Triangle Crane

I captured this snap in Oberwinterthur, next to an indoor “freefall” center where you can pretend to fall out of an airplane:

I never re-touch or edit any of my snaps, so I thought it was wonderful  how the colors of the crane compliment how the sky looked at that moment.

And the crane itself is one I have never seen before: instead of being comprised of triangular truss rods, it seems to be comprised of pieces of triangular sheet metal.

Winterthur: Sprawling megacity with a thousand frogwalks

OK, time to come clean: I may be guilty of a little bait-and-switch.

This is Winterthur, looked down upon from the edge of the forest where I carry out a daily 15 km Nordic Walk:

First, Winterthur is not a mega-city. I visited many mega-cities like Tokyo and Mumbai and Delhi, so you can take my word for it. In fact, truth be told, with a population of just over 100’000 inhabitants, Winterthur is not even close to a mega-city.

Second, I can’t really say Winterthur is sprawling. It has a pretty well-defined boundary, and although there is a bit of growth in the center, sprawling is just not a word that comes to mind.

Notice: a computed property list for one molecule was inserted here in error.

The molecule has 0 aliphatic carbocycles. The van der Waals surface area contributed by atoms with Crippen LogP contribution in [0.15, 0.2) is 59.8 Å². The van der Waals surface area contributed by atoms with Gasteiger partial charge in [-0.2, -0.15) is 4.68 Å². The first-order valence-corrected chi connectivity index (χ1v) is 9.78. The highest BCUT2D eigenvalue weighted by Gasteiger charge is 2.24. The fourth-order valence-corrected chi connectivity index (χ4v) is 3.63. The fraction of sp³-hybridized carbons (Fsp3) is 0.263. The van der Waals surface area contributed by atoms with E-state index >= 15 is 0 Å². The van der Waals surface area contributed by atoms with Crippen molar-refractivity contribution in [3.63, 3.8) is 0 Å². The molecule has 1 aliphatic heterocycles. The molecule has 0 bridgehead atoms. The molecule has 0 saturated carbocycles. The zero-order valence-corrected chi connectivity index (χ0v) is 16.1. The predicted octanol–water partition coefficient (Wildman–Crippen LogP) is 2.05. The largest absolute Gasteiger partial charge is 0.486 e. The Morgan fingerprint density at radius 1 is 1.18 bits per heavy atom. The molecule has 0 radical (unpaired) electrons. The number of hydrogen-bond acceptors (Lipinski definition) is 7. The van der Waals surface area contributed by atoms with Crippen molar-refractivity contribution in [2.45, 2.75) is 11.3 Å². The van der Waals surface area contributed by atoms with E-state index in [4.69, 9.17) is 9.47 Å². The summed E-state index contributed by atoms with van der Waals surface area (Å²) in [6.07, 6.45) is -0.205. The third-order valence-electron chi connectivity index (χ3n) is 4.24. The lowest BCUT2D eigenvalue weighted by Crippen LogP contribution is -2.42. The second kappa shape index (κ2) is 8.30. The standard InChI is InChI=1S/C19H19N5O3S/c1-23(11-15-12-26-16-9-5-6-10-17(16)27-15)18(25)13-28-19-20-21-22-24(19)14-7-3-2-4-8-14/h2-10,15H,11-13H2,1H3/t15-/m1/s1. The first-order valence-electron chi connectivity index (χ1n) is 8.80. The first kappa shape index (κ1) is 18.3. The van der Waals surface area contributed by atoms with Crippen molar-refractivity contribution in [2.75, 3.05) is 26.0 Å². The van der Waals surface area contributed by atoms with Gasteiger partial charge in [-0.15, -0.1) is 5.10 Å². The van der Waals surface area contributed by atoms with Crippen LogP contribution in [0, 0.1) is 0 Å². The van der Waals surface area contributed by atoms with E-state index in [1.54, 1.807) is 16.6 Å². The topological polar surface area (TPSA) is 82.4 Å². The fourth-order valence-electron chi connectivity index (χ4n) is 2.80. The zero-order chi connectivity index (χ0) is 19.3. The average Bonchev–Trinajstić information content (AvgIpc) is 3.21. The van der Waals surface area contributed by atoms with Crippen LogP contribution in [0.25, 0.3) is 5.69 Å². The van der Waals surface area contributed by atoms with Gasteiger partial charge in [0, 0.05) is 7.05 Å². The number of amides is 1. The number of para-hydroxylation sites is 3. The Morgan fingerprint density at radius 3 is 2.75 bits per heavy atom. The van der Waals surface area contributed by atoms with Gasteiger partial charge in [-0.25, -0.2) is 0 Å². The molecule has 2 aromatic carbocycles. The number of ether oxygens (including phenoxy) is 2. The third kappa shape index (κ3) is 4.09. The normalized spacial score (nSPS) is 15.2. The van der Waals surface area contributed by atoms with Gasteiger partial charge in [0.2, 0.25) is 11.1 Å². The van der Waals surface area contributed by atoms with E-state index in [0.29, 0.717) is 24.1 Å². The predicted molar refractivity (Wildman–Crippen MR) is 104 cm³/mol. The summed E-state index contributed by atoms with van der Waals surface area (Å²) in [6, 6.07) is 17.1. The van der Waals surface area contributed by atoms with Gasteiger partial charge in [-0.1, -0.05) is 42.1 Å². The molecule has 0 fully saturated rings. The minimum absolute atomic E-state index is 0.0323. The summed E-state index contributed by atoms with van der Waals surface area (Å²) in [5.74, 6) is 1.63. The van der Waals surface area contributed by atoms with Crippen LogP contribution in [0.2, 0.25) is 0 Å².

Third – and arguably the most important – a thousand frogwalks.  I cannot really say there is a thousand  frogwalks. In fact, if I am honest, I’ve only ever seen three frogwalks, which I walk by on my daily 15 km morning Nordic walk.

But what is a frogwalk?  you may ask.

Well, this is what I see on my daily morning walks, hidden in a drainage ditch next to the side of a road:

And if you get a little closer you can see it’s a little ramp – complete with steps! – to help frogs and other amphibians walk up out of the ditch. That’s why I call them frogwalks:

Now, there remains a big question in my mind – and in fact it’s a whopper!  Why build frogwalks? 

In fact, the drainage ditch is next to a road in a residential neighborhood completely filled with apartments and cats. Is this an attempt to genetically purify the race of frogs by taking the stupid ones out of the gene pool?  Or perhaps to keep the cats clean by bringing their food to them?

 

Cow line

You can’t take a bad photograph of a good cow, and that even holds true for a whole line of cows!

I took this snap just outside of Winterthur:

I’m not an expert on cows, but I read something interesting: although they are herd animals, indeed there are “alpha” cows, and in group situations they always arrange themselves in such a way that the alphas tend to be in the center – and therefore much harder to reach for predators.

Swiss Police Cruiser

I thought it would be fun to capture police cruisers in different countries. In Switzerland they paint them with a high-vis orange: